The case is Vincent v. Commissioner of Social Security, decided on July 8. Thanks to her lawyer, Schneider, Vincent got her social security disability benefits. Vincent lost at the administrative level. Through his successful appeal to the federal court, Schneider persuaded the Northern District of New York to rule in Vincent's favor. Under the Equal Access to Justice Act, counsel sought about $8,200 in legal fees. The district court instead awarded him about $2,700, for several reasons. As the Court of Appeals (Walker, Calabresi and Wesley) puts it, "The district court held that Schneider’s failure to develop the record constituted 'special circumstances' that, under the Equal Access to Justice Act, would render a full award 'unjust.' In addition, the district court viewed the length of time Schneider billed for preparing the fee application as “clearly excessive and unreasonable.' The district court also expressed concern that Schneider’s billing records provided only 'conclusory explanations' for 'several lengthy increments of time' and improperly intermingled legal and clerical tasks."
That's a mouthful of reasons to sharply reduce Schneider's attorneys' fees. Since the Court of Appeals does like to wade into the muck in second-guessing the district court's nuanced analysis on attorneys' fees, the eye-opener here is that the Second Circuit overruled the district court's objections and then remanded the case to a different magistrate judge.
While the EAJA allows the courts to reduce attorneys' fees under "special circumstances," this case does not rise to that level. Under Circuit precedent, "A prevailing party can therefore be denied attorney’s fees under the EAJA for 'special circumstances' when his own misconduct created the circumstances that led to the litigation, and when that party’s contributions to the litigation’s success were 'marginal, duplicative and unnecessary.'” Does counsel's inadequate representation qualify as a special circumstance? The Court of Appeals decides this question for the first time.
The administrative law judge attacked Schneider's competence because, the ALJ said, his client had credibility problems, which is why the ALJ ruled against her. Judge Walker writes,
In the circumstances of this case, in which the ALJ gave Vincent no notice of his credibility concerns, it was the ALJ’s responsibility to develop the facts related to this collateral issue. ... The district court erred in concluding that Schneider shared responsibility with the ALJ for these omissions. In the district court’s view, Schneider should have identified the discrepancy in Vincent’s work history and preemptively addressed it, and also should have developed the record to explain Vincent’s noncompliance with treatment recommendations. The district court demanded too much of counsel. If we endorsed the district court’s position, counsel would have to anticipate and refute all conceivable credibility issues to be assured recovery of attorney’s fees after prevailing on appeal. This is not, nor should it be, the bar against which representation in Social Security matters is assessed for purposes of awarding EAJA fees.
The Court of Appeals says that the ALJ did not give Schneider notice about his credibility concerns, and it was not Schneider's fault that the ALJ deemed her incredible. That ruling may be of interest only to lawyers who represent clients in social security cases. But the Court of Appeals also vacates the low attorneys' fees award on grounds that affect the civil rights bar. The district court reduced the fee entitlement because it thought that Schneider spent too much time on the fee application. But the fee petition raised a novel legal issue of whether the "special circumstances" exception applied here. This justified the nearly 23 hours that counsel spent on the fee petition. It was an abuse of discretion for the district court to find that Schneider wasted time in pursuing his fees. As Judge Walker writes:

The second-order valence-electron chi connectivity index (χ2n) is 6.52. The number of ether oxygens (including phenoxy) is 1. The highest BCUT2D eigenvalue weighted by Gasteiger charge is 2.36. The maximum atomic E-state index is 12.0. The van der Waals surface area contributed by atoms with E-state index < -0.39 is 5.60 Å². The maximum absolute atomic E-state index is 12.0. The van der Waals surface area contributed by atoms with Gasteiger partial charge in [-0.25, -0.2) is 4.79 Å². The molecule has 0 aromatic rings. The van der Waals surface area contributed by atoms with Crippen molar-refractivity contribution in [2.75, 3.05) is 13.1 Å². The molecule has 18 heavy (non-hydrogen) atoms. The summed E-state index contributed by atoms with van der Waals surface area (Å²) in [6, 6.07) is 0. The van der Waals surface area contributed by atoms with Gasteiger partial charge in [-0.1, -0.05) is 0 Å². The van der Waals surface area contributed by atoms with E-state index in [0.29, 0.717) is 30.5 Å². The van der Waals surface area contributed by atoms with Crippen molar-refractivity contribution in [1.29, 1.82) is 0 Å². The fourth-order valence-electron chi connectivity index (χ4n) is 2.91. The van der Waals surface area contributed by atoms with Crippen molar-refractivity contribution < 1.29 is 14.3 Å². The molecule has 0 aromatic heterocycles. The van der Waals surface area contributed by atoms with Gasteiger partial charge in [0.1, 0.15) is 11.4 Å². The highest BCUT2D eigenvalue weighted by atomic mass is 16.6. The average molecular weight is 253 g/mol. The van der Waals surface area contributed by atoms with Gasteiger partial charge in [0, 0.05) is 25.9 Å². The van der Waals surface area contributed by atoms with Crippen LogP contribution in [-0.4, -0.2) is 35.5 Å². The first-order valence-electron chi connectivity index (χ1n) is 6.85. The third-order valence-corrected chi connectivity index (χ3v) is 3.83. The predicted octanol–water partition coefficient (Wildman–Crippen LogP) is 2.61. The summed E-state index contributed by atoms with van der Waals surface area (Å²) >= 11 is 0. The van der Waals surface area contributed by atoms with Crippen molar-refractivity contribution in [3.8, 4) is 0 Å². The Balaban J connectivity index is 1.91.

It is therefore unsurprising that the EAJA briefing here would demand more attention and time than a standard fee application. Furthermore, by rebuking Schneider in the remand order, which preceded Vincent’s fee motion, the district court alerted Schneider that it viewed his entitlement to fees with skepticism. That alone made this an atypical EAJA application, one that required Schneider to concentrate more effort than usual in convincing the district court that he had earned the fees requested. The district court therefore appears to have underappreciated the degree of effort warranted by the EAJA motion.Finally, the district court abused its discretion in reducing the attorneys' fees on the basis of its concerns about the adequacy of Schneider's billing records, which were allegedly too vague or sought compensation for clerical tasks. The district court got it wrong in ruling this way without giving counsel an opportunity to respond to the court's concerns about these records. The case is remanded to the district court to reconsider the fee application.
However, a different judge will review the fee petition on remand. The Court of Appeals notes that this same Magistrate Judge improperly ruled against Schneider's fee petition in a different case a few years ago. The Second Circuit decides that a different judge should get this case this time around.